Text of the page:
Posts

HomeVestors Is Bullish On Housing

*HomeVestors Is Bullish On Housing*
**Franchise Sees Opportunity**

***It looks like 2012 is shaping up to be one of the best ever for HomeVestors, the largest professional home buying network of independently owned and operated franchisees and the number one buyer of houses in the U.S., as the company announces a new record of enrolled franchises through the first half of the year, an increase of almost 30 percent over last year.

****“More than 60 new franchises have opened in the past six months. This is a good indication of the interest in the real estate investor market,” said HomeVestor’s co-president, David Hicks. “We anticipate strong sales to continue because of the large numbers of potential franchisees who have shown an interest in joining our company.”

****HomeVestors of America, the We Buy Ugly Houses franchise, was founded and began franchising in 1996. Since then, HomeVestors franchisees have purchased over 50,000 homes in 37 states, which is no small feat. In the first half of 2012, HomeVestors added 64 new franchisees, representing 22 states, putting the company closer to reaching its goal of 100 new franchisees by year’s end.

****“Investors believe there is opportunity in the market, and we see this in the record number of new franchisees joining our company,” said Ken Channell, HomeVestors’ co-president. “Once on board, franchisees realize the company’s commitment to them in the training, guidance and ongoing marketing support.”

****Franchisees new since April 2012 include:  Kenneth B. Mills of Atlanta, GA; Darryl Miller and Sebastian Marshall of Houston, TX; Tasha Murray and Steven Murray of Tampa, FL; Shirley Carroll and Randy Carroll of Anniston, AL; Julie Eakin and Dean Eakin of West Palm Beach, FL; Willie G. Brown of Jackson, MS; Kalyn Bassett and Ronald M. Powell of Las Vegas, NV; SPIN RES, LLC of Houston, TX; Daniel Martinez of El Paso, TX; W. Everette Starke, Jr. of Richmond, VA; Leslie West and Colby West of Norfolk, VA.

Market Analysis: Is Industry Stabilization Starting?

*Is Industry Stabilization Starting*
**By Tony Garritano**

***Is our industry finally hitting bottom? According to the CoreLogic April Home Price Index (HPI) report, Home prices nationwide, including distressed sales, increased on a year-over-year basis by 1.1 percent in April 2012 compared to April of last year. This was the second consecutive year-over-year increase this year, and the first time two consecutive increases have occurred since June 2010. On a month-over-month basis, home prices, including distressed sales, increased by 2.2 percent in April 2012. This marks the second consecutive month-over-month increase this year.

****Excluding distressed sales, prices increased 2.6 percent in April 2012 compared to March 2012, the third month-over-month increase in a row. The CoreLogic HPI also shows that year-over-year prices, excluding distressed sales, rose by 1.9 percent in April 2012 compared to April 2011. Distressed sales include short sales and real estate owned (REO) transactions.    Beginning with the April 2012 HPI report, CoreLogic is introducing a new and exclusive metric—the CoreLogic pending HPI that provides the most current indication of trends in home prices. The pending HPI indicates that house prices will rise by at least another 2.0 percent, from April to May. Pending HPI is based on Multiple Listing Service (MLS) data that measure price changes in the most recent month.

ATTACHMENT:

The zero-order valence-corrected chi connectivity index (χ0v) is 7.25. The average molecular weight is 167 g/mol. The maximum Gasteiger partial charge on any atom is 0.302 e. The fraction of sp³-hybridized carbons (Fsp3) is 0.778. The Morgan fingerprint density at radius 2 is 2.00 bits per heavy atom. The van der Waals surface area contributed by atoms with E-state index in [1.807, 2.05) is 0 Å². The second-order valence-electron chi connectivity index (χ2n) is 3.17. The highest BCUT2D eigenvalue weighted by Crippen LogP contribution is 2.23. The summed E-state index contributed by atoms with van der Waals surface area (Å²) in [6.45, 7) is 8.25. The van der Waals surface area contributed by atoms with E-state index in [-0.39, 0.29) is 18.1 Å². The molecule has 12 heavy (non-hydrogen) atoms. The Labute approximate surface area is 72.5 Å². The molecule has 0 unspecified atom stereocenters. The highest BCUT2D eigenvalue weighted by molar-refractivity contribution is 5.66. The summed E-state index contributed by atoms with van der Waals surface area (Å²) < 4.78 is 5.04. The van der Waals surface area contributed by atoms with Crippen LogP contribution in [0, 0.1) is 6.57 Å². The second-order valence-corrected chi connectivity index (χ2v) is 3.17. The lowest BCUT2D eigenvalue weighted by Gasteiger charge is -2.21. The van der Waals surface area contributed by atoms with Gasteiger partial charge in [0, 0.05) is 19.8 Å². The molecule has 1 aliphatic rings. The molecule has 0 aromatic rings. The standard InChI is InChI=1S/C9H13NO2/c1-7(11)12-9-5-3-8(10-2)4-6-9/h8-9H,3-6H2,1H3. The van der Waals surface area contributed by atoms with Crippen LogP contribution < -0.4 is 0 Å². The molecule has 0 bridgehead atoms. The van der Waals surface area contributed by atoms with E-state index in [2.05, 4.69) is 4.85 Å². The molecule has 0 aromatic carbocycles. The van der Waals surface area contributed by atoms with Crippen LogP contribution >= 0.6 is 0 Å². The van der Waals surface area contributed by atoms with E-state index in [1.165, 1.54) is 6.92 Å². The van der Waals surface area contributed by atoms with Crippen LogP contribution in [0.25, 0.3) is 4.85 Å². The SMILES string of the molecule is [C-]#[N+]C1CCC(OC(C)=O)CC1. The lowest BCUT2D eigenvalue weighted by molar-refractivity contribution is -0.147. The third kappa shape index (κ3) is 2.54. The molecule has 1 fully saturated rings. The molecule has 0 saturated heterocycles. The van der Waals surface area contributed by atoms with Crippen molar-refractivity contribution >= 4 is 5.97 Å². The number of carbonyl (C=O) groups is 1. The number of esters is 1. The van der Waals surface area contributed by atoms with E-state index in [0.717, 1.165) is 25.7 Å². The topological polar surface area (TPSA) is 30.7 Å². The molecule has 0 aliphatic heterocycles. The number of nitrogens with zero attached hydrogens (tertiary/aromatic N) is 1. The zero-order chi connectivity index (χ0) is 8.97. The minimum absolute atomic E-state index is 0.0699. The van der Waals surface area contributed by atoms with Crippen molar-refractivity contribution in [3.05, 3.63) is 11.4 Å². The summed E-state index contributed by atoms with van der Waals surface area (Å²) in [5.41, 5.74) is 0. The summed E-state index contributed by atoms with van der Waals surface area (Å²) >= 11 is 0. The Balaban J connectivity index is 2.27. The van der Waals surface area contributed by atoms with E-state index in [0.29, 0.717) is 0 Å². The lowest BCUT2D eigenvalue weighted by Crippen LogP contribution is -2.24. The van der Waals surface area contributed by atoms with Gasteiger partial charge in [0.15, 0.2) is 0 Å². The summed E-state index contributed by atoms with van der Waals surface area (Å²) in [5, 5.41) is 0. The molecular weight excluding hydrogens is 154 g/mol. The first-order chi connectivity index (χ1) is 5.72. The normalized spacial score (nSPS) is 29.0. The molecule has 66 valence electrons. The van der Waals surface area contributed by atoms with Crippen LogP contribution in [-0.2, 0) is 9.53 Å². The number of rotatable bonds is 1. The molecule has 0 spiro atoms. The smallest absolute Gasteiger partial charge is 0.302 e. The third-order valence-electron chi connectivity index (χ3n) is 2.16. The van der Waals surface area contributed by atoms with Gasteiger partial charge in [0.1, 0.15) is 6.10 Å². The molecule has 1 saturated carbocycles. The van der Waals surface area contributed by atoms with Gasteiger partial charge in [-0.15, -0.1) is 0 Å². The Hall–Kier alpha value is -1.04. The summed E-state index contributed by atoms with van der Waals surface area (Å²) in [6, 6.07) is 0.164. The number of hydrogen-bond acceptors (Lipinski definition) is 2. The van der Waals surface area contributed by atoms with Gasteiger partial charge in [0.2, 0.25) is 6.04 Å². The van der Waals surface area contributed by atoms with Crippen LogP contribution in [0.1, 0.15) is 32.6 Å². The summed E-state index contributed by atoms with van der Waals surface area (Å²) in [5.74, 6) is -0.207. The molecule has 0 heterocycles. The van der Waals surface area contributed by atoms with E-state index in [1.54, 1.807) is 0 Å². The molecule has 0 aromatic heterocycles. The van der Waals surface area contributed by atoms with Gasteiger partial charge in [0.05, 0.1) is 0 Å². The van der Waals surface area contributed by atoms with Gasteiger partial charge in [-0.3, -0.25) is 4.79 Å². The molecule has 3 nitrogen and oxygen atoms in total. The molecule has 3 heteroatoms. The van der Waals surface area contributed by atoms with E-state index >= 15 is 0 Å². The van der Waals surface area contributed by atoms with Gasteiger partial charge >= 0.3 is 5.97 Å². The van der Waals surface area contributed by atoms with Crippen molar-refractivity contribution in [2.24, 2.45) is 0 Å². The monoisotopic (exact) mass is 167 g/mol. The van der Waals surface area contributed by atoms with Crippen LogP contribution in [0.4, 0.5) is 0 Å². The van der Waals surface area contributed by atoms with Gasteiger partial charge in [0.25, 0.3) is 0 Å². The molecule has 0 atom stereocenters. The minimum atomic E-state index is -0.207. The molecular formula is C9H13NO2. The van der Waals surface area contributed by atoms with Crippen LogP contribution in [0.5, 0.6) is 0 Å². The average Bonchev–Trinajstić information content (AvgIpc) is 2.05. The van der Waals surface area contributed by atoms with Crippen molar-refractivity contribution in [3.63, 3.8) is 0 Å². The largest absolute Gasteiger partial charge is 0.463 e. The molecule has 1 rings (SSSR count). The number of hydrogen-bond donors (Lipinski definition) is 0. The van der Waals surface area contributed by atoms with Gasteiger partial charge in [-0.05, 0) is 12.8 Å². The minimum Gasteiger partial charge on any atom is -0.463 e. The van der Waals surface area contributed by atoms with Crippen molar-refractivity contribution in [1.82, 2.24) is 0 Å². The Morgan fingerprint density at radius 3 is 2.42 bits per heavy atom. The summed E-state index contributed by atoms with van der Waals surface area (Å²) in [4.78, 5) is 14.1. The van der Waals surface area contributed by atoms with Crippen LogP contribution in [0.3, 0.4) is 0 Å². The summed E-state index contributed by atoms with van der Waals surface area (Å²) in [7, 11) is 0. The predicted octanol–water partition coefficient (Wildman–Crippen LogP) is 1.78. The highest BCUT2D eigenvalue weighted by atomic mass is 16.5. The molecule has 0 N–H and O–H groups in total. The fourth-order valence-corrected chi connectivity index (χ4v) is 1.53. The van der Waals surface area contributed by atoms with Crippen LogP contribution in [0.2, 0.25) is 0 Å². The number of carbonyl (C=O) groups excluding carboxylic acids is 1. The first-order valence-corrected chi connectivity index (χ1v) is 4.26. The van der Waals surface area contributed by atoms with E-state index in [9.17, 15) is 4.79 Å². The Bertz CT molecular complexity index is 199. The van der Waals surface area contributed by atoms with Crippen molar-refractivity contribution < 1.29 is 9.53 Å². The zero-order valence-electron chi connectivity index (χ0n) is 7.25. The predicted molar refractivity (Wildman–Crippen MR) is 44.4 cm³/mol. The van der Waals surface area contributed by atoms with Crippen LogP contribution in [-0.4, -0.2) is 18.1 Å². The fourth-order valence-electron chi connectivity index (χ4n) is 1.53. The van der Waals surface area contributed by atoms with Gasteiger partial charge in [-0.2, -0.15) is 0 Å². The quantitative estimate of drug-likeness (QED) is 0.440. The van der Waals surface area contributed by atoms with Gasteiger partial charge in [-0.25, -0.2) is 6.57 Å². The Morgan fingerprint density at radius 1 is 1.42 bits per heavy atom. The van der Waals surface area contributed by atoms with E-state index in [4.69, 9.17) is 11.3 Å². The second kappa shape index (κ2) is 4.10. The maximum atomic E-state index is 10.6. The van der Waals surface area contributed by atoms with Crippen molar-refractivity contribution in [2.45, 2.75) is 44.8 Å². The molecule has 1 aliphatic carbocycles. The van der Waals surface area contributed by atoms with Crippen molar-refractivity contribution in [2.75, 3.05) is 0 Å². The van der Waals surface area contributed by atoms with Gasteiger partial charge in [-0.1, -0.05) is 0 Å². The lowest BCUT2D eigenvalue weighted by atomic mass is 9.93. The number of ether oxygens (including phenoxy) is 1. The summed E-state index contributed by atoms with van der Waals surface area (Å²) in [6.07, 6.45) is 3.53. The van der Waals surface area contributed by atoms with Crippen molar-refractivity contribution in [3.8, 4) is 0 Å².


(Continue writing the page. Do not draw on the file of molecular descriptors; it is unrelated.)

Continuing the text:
****“We see the consistent month-over-month increases within our HPI and Pending HPI as one sign that the housing market is stabilizing,” said Anand Nallathambi, president and chief executive officer of CoreLogic. “Home prices are responding to a restricted supply that will likely exist for some time to come—an optimistic sign for the future of our industry.”

****“Excluding distressed sales, home prices in March and April are improving at a rate not seen since late 2006 and appreciating at a faster rate than during the tax-credit boomlet in 2010,” said Mark Fleming, chief economist for CoreLogic. “Nationally, the supply of homes in current inventory is down to 6.5 months, a level not seen in more than five years, in part driven by the ‘locked in’ position of so many homeowners in negative equity.”

****The report also indicated that:

****>> Including distressed sales, the five states with the highest appreciation were:  Arizona (+8.8 percent), District of Columbia (6.4 percent), Florida (+5.5 percent), Montana (+5.4 percent), and Utah (+5.4 percent).

****>> Including distressed sales, the five states with the greatest depreciation were: Delaware (-11.9 percent), Illinois (-6.8 percent), Alabama (-6.6 percent), Rhode Island (-6.2 percent), and Georgia (-5.6 percent).

****>> Excluding distressed sales, the five states with the highest appreciation were: Utah (+5.3 percent), Idaho (+5.1 percent), Mississippi (+4.7 percent), Louisiana (+4.6 percent) and Arizona (+4.6 percent).

****>> Excluding distressed sales, the five states with the greatest depreciation were: Delaware (-10.1 percent), Rhode Island (-6.2 percent), Alabama (-4.4 percent), Vermont (-2.8 percent) and Connecticut (-2.3 percent).

****>> Including distressed transactions, the peak-to-current change in the national HPI (from April 2006 to April 2012) was -31.7 percent.  Excluding distressed transactions, the peak-to-current change in the HPI for the same period was -23.3 percent.

****>> The five states with the largest peak-to-current declines including distressed transactions are Nevada (-58.9 percent), Florida (-46.5 percent), Arizona (-46.5 percent), Michigan (-43.6 percent) and California (-41.0 percent).

****>> Of the top 100 Core Based Statistical Areas (CBSAs) measured by population, 44 are showing year-over-year declines in April, 10 fewer than in March.